This might be the most challenging step for some, but it doesn’t have to be. For one, most website hosting companies offer a WordPress installation service at the click of a link for no additional cost. Then all you need to do is select a theme, install it and apply your branding to it.

Again, you can get assistance with that, as well. There are books, online courses, designers, and coaches who can help. In addition, I offer an Author Website in a Weekend program that walks you through all four of these steps and includes some other bells and whistles, as well. WordPress has become increasingly user friendly, so don’t be afraid to dabble and jump in to learn it.

Additional Growth Steps for your Website

After your MVAW has been launched, you can start to tweak and grow it with the following “nice to have” additions.

Connect with Your Social Media Presence

Provide links to your social media pages from your website. Add widgets that show off your feeds, as well, However, don’t do this step until you’ve updated your social media branding to match your website branding!

Post Reviews and Testimonials

As positive reviews of your books and testimonials from happy clients come in, be sure to add them to your website. They help build the trust factor for the visitors to your site that are unfamiliar with you and your work.

Show, Don’t Tell

Add video to your website. This can be in the form of a welcome video on your home page, or videos sprinkled in as part of your blog. Video helps your visitors get to know you better, and it helps your search engine optimization because it keeps people on your site longer.

Consistently Added New Content

The best way to optimize your site for search engine traffic is to consistently add new content to it. That means using the blog feature of WordPress. This new content can be blog posts or podcasts or video podcasts or any mixture of the three. The key is to be consistent.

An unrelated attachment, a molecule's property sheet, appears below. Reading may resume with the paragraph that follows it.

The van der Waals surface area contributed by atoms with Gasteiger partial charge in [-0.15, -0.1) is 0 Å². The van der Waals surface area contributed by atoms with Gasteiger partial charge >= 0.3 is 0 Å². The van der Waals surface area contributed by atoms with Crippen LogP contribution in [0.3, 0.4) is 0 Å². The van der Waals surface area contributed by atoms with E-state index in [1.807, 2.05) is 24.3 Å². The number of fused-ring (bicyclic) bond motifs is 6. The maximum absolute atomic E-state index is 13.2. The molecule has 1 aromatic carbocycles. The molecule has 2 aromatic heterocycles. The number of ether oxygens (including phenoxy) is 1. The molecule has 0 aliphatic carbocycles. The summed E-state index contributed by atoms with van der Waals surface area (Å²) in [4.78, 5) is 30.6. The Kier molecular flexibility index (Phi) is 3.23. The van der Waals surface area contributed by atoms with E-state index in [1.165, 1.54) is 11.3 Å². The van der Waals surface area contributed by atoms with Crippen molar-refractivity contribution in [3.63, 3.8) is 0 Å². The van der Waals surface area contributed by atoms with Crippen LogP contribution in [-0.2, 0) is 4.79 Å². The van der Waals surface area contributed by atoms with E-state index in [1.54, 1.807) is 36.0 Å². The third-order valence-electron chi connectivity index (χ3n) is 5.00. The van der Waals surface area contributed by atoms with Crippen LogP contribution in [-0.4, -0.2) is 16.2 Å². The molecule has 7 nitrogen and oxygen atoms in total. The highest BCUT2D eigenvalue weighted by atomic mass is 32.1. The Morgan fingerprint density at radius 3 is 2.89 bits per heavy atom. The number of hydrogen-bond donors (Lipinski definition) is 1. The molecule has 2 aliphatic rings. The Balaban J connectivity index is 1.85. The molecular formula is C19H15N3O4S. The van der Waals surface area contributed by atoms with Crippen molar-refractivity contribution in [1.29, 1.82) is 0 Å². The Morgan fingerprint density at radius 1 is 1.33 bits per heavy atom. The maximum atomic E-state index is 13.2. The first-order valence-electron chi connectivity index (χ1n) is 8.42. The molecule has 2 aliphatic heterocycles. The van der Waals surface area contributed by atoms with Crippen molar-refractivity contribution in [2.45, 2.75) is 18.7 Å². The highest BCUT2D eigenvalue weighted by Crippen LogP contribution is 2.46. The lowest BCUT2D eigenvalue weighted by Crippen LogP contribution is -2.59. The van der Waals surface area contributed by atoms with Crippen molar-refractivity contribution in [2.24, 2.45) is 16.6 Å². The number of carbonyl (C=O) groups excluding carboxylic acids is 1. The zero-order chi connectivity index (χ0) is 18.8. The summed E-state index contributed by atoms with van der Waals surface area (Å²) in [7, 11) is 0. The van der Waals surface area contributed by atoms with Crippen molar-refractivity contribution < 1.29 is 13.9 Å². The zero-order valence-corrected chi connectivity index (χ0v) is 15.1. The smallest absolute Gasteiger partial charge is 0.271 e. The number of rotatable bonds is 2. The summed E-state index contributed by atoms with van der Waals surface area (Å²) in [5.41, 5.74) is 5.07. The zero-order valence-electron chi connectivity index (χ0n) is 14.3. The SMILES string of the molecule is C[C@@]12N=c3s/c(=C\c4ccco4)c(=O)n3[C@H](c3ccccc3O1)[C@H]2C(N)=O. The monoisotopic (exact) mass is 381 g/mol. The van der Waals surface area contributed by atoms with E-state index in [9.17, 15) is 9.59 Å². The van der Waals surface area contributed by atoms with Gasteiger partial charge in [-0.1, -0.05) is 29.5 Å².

Help the Media Help You

Add a media kit to your site to make it easier for members of the press, bloggers, podcasters, and the like to work with you. This kit should include images they can download, three versions of your bio (short, medium and long), potential questions they can ask you, and more. For inspiration, check out the media kits I created for Public Speaking Super Powers and Home Sweet Home Page.

Encourage Reading Groups

One idea I haven’t explored myself yet, but many authors have had success with is including a kit for book clubs and readers’ clubs. This page would include a guide for the facilitator of the group, including suggested discussion questions. You can find some good ideas here:

Don’t Sit on Your Author Website Laurels

The four steps I discussed in this post are what it takes to create a minimally viable author website. The purpose of your website is to attract and convert visitors into leads, so make sure it’s a place where they want to stay. This foundation is a great start, however it isn’t the final destination.

Be sure to continue growing your site into something that really reflects who you are as an author. Consider adding some nice-to-haves as time allows. These additions will help grow your site over time by making it more useful for both you and your visitors alike. And don’t be afraid to experiment with new opportunities as they pop up in the future. You never know what may work until you try it out.